A group of nine senators and two representatives joined to file an amicus brief [text, PDF] Tuesday in support of Hobby Lobby, Inc. and Mardel Inc. [corporate websites] in their ongoing court battle against being compelled to provide employees with coverage for contraceptives under the Patient Protection and Affordable Care Act (PPACA) [text; JURIST backgrounder]. The businesses, both owned by the Christian Green family, are claiming that enforcement of the PPACA requires the corporation to sacrifice its religious freedoms by being forced to give money to employees health plans which provide for emergency contraception which the companies view as an abortive procedure. The brief filed by the legislators claim that enforcement of the PPACA is contrary to the Religious Freedom Restoration Act of 1993 [text, PDF] and that people and corporations religious freedoms should trump provisions of the healthcare law which question those beliefs.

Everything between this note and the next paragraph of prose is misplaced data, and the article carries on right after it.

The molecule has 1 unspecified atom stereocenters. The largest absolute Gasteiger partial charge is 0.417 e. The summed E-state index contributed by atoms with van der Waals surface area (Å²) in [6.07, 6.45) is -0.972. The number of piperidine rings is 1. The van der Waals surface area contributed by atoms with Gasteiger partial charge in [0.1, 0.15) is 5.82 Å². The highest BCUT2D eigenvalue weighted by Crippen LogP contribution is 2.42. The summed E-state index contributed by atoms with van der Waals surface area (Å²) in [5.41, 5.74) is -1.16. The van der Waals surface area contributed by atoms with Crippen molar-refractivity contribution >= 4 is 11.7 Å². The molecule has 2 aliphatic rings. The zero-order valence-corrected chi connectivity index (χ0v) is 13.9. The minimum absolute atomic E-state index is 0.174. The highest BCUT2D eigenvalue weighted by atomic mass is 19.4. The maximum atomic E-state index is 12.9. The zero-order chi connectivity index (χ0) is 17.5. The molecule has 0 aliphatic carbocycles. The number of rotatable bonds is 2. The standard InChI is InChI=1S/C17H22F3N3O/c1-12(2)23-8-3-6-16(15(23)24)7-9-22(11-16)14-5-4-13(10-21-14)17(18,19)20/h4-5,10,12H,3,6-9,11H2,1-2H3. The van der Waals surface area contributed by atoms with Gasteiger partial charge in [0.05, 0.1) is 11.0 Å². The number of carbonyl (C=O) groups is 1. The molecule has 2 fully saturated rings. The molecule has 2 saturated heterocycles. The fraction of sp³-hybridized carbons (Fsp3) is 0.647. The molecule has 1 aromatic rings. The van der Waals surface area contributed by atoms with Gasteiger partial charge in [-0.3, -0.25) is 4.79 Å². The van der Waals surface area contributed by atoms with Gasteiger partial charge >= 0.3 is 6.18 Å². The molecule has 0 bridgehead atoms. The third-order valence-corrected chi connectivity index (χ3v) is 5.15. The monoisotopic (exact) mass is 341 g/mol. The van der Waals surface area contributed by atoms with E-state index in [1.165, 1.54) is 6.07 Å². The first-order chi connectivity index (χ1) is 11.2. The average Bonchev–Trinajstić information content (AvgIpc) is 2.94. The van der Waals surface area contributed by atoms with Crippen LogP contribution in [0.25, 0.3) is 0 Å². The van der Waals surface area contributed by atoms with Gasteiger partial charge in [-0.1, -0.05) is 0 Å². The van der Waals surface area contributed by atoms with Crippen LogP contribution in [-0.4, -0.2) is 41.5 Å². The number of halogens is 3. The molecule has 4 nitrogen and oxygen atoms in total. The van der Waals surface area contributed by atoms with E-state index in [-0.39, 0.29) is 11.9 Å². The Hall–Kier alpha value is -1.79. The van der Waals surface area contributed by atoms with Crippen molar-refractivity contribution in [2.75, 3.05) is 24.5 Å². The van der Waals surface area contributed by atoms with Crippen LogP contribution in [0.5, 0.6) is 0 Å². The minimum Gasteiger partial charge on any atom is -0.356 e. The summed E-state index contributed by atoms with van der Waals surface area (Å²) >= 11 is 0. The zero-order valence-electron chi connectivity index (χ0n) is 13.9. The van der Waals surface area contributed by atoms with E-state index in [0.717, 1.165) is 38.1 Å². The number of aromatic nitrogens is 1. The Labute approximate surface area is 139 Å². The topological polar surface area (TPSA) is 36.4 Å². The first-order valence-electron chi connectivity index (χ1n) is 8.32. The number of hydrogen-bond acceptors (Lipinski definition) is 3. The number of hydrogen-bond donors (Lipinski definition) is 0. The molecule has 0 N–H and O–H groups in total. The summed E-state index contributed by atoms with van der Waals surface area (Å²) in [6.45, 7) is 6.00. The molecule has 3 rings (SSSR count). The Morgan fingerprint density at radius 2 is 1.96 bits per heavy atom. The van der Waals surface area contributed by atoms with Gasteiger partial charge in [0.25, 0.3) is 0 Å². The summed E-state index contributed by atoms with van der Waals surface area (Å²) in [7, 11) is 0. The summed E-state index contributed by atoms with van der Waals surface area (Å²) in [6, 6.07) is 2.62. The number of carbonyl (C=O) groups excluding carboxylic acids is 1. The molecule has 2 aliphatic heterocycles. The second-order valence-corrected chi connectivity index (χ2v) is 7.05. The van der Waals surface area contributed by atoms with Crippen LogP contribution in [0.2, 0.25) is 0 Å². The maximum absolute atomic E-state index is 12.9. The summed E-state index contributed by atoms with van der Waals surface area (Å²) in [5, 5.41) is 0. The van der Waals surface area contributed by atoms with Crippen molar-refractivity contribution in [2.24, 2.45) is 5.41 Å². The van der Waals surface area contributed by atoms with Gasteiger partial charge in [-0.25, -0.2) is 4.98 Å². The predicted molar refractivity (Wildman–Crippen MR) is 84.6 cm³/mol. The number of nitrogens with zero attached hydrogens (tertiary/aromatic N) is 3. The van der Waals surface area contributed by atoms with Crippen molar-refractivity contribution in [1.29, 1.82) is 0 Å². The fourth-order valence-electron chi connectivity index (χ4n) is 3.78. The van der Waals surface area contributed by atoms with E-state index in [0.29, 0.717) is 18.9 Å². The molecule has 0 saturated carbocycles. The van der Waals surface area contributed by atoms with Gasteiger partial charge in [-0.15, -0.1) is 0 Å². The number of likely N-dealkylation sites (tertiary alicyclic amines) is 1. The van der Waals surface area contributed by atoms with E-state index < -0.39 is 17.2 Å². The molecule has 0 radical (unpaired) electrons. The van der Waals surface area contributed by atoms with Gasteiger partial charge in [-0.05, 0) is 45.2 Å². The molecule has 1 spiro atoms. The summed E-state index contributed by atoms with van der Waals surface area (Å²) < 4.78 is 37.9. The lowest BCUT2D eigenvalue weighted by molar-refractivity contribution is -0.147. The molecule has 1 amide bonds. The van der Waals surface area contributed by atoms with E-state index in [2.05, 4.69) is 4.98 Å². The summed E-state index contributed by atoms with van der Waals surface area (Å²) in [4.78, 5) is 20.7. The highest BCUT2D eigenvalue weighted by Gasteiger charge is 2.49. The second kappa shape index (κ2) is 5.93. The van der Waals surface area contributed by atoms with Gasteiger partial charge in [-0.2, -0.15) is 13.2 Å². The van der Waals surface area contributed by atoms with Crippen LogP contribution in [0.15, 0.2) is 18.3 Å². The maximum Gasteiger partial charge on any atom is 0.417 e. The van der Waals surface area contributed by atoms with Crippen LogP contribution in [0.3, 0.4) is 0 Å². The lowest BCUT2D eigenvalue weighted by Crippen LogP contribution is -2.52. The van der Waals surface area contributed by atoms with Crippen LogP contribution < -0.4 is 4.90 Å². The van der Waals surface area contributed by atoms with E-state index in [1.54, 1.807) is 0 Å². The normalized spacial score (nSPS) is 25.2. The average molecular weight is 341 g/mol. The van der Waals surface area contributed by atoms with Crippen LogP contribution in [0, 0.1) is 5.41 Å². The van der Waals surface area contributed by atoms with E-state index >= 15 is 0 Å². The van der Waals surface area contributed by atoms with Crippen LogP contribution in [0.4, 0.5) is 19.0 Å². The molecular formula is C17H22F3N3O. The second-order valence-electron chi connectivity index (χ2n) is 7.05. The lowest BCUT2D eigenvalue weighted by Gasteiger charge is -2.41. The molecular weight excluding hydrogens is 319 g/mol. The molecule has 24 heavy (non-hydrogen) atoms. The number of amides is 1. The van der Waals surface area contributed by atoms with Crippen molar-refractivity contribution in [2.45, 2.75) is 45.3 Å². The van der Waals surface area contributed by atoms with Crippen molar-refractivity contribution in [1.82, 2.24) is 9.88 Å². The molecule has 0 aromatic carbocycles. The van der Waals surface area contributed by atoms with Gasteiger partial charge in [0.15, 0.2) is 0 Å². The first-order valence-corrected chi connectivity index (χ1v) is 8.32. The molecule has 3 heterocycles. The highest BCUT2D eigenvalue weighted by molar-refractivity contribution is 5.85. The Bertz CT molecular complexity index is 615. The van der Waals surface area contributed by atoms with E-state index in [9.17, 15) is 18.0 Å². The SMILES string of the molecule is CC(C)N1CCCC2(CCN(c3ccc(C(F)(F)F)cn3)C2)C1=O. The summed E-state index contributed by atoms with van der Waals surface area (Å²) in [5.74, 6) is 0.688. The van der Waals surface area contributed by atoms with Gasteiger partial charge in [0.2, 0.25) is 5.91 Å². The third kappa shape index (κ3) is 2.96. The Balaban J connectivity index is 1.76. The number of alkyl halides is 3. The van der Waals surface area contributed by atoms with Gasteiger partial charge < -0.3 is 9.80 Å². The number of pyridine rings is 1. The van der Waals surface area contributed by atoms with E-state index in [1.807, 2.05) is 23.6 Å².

Tuesday's amicus brief is the most recent development in the challenge of the Green family in its fight against the PPACA. Last December the US Supreme Court [official website] said it would not intervene [JURIST report] in issuing an injunction while an appeal was still pending with the US Court of Appeals for the Tenth Circuit [official website], the Greens have said they will not comply [JURIST report] with the mandate even without a protective injunction. Justice Sonya Sotomayor ruled that the Oklahoma City family's religiously oriented business did not meet the requirements to allow an injunction against the PPACA's mandate. The opinion stated that the Hobby Lobby family did not meet the standard of showing that they have an "indisputably clear" legal right to an injunction while appeal is pending. The organizations are appealing an order by the US District Court for the Western District of Oklahoma that ruled [opinion, PDF] that despite the family's religious values, the businesses do not qualify for an injunction. "However, Hobby Lobby and Mardel are not religious organizations. Plaintiffs have not cited, and the court has not found, any case concluding that secular, for-profit corporations such as Hobby Lobby and Mardel have a constitutional right to the free exercise of religion."